Sport

Curtains come down on Special Winter Games

Sanjay Myers

Wednesday, February 06, 2013    

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PYEONGCHANG, Republic of Korea — The Special Olympics World Winter Games Pyeongchang 2013 came to a close at the Yongpyong Dome here yesterday, while organisers officially handed over the mantle to the Los Angeles 2015 Summer Games.

The less than three-hour ceremony began with the parading of the 111 countries who participated in the thrilling and compelling eight-day long Winter Games and ended with mini fireworks and action-packed performances from local hip-hop artistes.

Floor hockey head coach Yolanda Reid and Keneil Hewitt were Jamaica's two representatives designated to lap up the warm farewell from the appreciative crowd.

Backed by the Games' theme song 'Together We Can', organisers highlighted the participating countries, the volunteers and all persons involved for their display of teamwork, passion, courage and spirit throughout the Championships.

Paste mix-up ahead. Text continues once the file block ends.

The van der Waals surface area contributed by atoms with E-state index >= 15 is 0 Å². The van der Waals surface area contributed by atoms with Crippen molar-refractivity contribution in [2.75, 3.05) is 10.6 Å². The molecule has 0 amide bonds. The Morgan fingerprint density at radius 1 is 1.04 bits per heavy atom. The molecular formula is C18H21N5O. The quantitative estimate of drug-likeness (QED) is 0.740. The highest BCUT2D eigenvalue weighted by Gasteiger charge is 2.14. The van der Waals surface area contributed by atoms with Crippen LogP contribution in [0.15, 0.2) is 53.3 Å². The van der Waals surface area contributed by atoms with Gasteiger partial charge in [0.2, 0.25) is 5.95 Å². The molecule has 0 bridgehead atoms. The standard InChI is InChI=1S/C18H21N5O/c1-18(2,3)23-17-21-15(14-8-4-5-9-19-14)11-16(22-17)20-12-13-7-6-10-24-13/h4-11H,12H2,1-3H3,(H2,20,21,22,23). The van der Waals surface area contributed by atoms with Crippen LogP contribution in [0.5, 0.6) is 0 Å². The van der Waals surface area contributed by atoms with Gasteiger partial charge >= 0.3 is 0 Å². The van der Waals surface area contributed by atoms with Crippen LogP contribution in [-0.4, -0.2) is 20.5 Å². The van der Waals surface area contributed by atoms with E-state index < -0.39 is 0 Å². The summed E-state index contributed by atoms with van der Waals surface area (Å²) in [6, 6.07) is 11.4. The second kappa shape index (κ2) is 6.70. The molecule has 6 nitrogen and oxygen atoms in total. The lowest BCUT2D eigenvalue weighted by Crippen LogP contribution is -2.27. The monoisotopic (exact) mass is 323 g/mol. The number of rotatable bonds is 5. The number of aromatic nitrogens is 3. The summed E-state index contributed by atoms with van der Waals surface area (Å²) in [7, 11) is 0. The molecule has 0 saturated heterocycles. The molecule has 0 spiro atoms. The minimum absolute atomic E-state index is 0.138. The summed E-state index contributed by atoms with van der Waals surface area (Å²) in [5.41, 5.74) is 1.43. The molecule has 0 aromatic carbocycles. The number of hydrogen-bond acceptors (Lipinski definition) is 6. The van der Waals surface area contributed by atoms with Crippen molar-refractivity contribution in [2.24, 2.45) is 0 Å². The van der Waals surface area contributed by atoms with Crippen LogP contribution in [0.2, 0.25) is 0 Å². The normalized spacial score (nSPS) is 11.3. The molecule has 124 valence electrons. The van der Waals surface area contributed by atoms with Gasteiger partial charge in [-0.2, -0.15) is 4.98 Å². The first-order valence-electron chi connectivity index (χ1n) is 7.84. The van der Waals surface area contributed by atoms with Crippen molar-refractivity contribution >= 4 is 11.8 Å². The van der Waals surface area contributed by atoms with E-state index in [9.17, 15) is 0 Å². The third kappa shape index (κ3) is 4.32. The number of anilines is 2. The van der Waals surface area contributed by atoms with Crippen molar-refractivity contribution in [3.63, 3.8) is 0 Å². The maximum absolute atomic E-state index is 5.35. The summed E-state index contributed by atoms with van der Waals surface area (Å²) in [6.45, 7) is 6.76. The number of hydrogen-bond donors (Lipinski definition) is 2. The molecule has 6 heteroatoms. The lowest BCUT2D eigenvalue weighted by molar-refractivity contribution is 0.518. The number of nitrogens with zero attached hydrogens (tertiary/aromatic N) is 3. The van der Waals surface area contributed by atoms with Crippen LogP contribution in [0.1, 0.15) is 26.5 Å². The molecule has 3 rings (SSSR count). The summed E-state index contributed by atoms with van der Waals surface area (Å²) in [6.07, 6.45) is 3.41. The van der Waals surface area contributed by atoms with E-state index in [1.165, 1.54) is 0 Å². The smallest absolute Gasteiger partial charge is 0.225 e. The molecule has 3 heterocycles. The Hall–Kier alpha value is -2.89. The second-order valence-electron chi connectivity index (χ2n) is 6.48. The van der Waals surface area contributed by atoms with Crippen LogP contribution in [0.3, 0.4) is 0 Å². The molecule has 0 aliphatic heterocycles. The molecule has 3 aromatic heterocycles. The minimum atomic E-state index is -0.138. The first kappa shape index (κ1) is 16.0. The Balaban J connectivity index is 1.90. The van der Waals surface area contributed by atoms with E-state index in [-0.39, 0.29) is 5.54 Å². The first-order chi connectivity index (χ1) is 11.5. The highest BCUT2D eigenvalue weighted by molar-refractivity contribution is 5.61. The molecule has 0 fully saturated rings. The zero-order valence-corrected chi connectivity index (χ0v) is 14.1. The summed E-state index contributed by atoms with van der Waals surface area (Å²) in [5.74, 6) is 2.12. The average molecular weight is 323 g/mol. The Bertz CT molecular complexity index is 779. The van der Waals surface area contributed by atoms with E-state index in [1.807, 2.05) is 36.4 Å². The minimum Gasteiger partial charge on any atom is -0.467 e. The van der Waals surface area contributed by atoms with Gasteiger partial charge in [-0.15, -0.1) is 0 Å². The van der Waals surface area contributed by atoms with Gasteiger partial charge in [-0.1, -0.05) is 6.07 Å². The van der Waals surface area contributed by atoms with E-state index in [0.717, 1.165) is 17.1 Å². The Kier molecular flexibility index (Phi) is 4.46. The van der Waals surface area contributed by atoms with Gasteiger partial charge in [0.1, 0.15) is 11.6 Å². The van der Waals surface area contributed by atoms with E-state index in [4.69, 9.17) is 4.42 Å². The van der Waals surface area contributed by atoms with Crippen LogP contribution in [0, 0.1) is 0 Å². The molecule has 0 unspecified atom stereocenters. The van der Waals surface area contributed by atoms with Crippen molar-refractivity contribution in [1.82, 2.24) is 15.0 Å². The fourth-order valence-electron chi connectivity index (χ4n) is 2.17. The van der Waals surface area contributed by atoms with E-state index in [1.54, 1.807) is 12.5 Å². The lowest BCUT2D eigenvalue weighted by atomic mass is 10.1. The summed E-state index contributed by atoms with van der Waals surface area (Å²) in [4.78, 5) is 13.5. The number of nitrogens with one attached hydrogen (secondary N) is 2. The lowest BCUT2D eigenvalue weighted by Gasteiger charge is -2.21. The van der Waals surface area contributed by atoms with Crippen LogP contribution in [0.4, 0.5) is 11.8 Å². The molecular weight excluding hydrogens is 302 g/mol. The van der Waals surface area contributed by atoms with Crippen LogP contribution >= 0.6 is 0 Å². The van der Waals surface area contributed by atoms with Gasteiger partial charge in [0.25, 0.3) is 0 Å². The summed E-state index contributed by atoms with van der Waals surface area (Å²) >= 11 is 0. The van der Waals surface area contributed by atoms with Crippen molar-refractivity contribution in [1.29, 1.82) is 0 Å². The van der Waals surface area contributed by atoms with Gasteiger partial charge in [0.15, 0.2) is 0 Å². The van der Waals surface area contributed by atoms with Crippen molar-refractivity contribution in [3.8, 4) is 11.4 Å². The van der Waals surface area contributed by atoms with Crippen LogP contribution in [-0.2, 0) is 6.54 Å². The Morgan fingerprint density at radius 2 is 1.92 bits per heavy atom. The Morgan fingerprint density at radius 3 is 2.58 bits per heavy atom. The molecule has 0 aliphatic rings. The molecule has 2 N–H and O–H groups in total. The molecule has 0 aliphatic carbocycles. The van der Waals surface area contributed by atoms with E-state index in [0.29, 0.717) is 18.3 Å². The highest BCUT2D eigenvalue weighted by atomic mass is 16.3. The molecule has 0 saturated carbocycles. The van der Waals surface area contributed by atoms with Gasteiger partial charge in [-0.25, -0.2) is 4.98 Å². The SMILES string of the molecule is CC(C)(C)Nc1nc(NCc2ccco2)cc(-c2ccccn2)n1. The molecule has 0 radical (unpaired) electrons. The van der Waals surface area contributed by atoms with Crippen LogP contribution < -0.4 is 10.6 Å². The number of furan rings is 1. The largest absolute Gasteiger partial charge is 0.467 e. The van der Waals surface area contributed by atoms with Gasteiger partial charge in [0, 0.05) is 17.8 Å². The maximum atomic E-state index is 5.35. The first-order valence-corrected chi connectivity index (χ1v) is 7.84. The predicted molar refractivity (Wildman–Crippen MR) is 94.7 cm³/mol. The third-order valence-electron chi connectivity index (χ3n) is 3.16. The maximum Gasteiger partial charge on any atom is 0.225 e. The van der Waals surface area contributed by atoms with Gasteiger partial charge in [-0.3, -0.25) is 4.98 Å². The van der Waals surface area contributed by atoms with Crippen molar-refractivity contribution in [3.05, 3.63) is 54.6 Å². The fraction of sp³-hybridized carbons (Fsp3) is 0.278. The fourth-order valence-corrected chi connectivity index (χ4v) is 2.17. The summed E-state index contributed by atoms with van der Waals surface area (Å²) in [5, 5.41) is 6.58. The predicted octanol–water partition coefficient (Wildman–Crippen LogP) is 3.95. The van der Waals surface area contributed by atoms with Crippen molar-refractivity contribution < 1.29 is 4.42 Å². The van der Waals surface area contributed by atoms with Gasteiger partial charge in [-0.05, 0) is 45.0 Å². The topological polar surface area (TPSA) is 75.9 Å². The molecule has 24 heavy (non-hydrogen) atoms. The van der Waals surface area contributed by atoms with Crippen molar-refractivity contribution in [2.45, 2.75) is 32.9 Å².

Chair of the 2013 Games organising committee Na Kyung Won and chairman of Special Olympics International Timothy Shriver gave high praise to all the participants for their role in encouraging unity, friendship, coexistence, hope and world harmony.

The beautiful and fun-filled atmosphere was capped off by the breathtaking artistry of iconic American figure skater and five-time world champion Michelle Kwan and Korea's 2010 Olympic gold medal winner Yu-Na Kim, who performed a dance duet on ice.

In the midst of the joy and success, there was also somber as Isle of Man floor hockey player Lawrence Dyer gave a small tribute to his former teammate Gareth Cowin, who suffered multi-organ failure and died last week in Korea.

The 24-member Jamaica delegation, which enjoyed two silver medals in ice figure skating and another second place finish in floor hockey Division T1, returns to the island tomorrow (Feb 7).

The Special Olympic Games allow people with intellectual disabilities to display their talents and capabilities and is aimed at helping to break down barriers that exclude them from mainstream society.

The disabilities can either be genetic or acquired and can include cases of Down's syndrome, autism, cerebral palsy and traumatic brain injury.

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